But at the last second, Narova tensed up and splayed out the fingers on her left hand. Murasame flew wide, chopping into the copse of aspens and crushing them like a boar running through some river reeds. At least sixty paces of trees were reduced to splinters.
Vergun expected Narova to blink away again, but instead she turned around and very calmly drew that puny steel dagger from the leather scabbard at the small of her back. It looked like a fingernail compared to Murasame.
But, of course, Murasame was a hundred strides away and buried in the earth.
Narova was pretty sure she’d broken her wrist casting that telekinesis spell. Gods, he’d thrown that sword hard. She wanted to blink away. Every instinct she had was screaming at her—telling her the mud-covered Altmer in front of her was too dangerous.
But he had no armor and he had no sword. It wasn’t going to get any easier than this.
“My information was correct,” Vergun said in that polite, infuriating tone of his, “your Alteration skills are quite formidable. I’m not sure the Archmage himself could have diverted Murasame like that.”
“Couldn’t say,” Narova replied, taking a few steps towards Vergun and checking the landscape for traps. “I never threw a sword at the man.”
Vergun shrugged. “I assume you’ll attempt to kill me now. Pity, I was looking forward to a protracted game of cat and mouse in the woods.”
“Cat and mouse is for pussies.”
Narova bolted forward, dagger held firm in a reverse grip. Teeth bared and muscles tight.
She attacked low, but Vergun knew what was coming. He kept his balance, didn’t commit to a block. Narova blinked at the last second and reappeared high over Vergun’s left shoulder, blade coming down for a killing stroke across his neck.
Vergun blocked with his left arm—letting the dagger sink deep into his forearm muscle—and then punched Narova directly in the face.
Her dagger cut deep and then everything turned red. A heartbeat later Narova was on the ground, back all scraped up by rocks and her dagger lost.
On instinct she blinked to a thick branch on a tall tree. When she looked down, Vergun was stomping onto the place her head used to be. His metal boot shattered rock and sent a splitting roar through the aspen grove.
Narova shook her head clear. Noticed the glimmer of a piece of steel amidst the wreckage. It was Vergun’s sword.
She did not have time to think twice.
Vergun heard two hisses before the dust from his stomp had settled. He did not need to turn around to know what Narova had done.
As soon as she touched the sword’s grip, a thousand grating voices filled her head. The words crunched around her skull as if her brain was being rolled in glass.
Tree-fucking bitch. Let go! Release me you whore of the forest! I’ll boil your insides and use your skull as a hat! Leeeeeet meeeeee gooooo you biiiiiitch!
Narova started screaming almost immediately, but she didn’t let go. That surprised Vergun. The only other person to try and wield Murasame against his will had dropped the sword a second later and popped his own eyes out. Then he’d begged Vergun to kill him.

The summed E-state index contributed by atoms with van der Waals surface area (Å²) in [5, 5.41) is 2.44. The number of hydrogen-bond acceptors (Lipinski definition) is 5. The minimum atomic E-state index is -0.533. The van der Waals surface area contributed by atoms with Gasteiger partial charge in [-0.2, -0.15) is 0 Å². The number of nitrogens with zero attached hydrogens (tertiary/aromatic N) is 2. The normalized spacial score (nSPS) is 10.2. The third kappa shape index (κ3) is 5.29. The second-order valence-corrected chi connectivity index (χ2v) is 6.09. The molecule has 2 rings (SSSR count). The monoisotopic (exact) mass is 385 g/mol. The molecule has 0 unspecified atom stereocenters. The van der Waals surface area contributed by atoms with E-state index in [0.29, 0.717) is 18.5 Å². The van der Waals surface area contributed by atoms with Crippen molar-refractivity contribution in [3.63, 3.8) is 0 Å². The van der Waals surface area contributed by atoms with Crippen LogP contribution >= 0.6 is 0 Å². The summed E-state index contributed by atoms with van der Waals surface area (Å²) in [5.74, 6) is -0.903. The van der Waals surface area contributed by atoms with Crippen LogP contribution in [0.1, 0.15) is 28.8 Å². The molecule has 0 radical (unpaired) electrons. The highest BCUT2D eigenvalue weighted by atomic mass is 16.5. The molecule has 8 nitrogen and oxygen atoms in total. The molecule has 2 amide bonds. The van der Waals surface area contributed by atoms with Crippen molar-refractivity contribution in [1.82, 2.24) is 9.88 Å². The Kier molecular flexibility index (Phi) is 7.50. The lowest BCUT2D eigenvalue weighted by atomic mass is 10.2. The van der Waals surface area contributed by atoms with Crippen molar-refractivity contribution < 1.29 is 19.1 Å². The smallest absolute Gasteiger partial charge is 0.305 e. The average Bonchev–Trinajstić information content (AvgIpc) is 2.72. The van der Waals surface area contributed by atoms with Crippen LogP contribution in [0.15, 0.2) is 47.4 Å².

It takes a certain type of person to withstand the power inside that blade.
Every muscle in Narova’s body tensed. She hefted the sword with considerable effort—her tattoos writhing against her naked flesh, giving her a burst of strength. Then she turned towards him.
“Your sword’s a fucking asshole,” she said. Then blinked.
Vergun was so surprised the she hadn’t been put into a coma that he didn’t even try to dodge the cross-cut to his ribs when Narova materialized behind him. If Murasame had accepted Narova as his master, the blade would have cut him clean in half. Left a pair of feet standing there, pumping blood all over the forest.
But Murasame was not so easily swayed. The metal crunched through a rib, sawed through a bit of muscle, and then stopped. Not immediately fatal, but it was plenty painful.
Vergun yanked the dagger free from his forearm and slashed Narova across the collarbone—a sloppy attack, but a deep one.
Narova let go of the sword—hands steaming from the effort—and then blinked away.
She got as far from the sword as possible, but its words kept digging through her mind. Dwemer gears grinding down her thoughts. Over and over again for what felt like hours.
Slut of Sithis. Concubine of the darkness. You make me sick. I’m going to eat your entrails and puke them back down your throat!
“Get out of my head!” she screamed, hoping she had gotten far enough away so that Vergun wouldn’t hear her.
She pulled her mask off her face—blood waterfalling from her nose—and vomited on the ground. Then she jammed several handfuls of cold mud into the wound at her neck to stop the bleeding and curled up in a ball, waiting for the torment to end.
Hours later, when it was dark and the moon was high, the sword’s voices finally faded.
Narova started looking around for some Canis Root so she could disinfect the wound.
Vergun cleaned Murasame before he even looked at the gash in his ribcage. Again, he apologized for the rough treatment.
You let that animal touch me. I should have cut you in half.
“But you didn’t,” Vergun said. “And now we can kill her together.”
The sword did not respond.
Strange. Vergun didn’t know what that meant.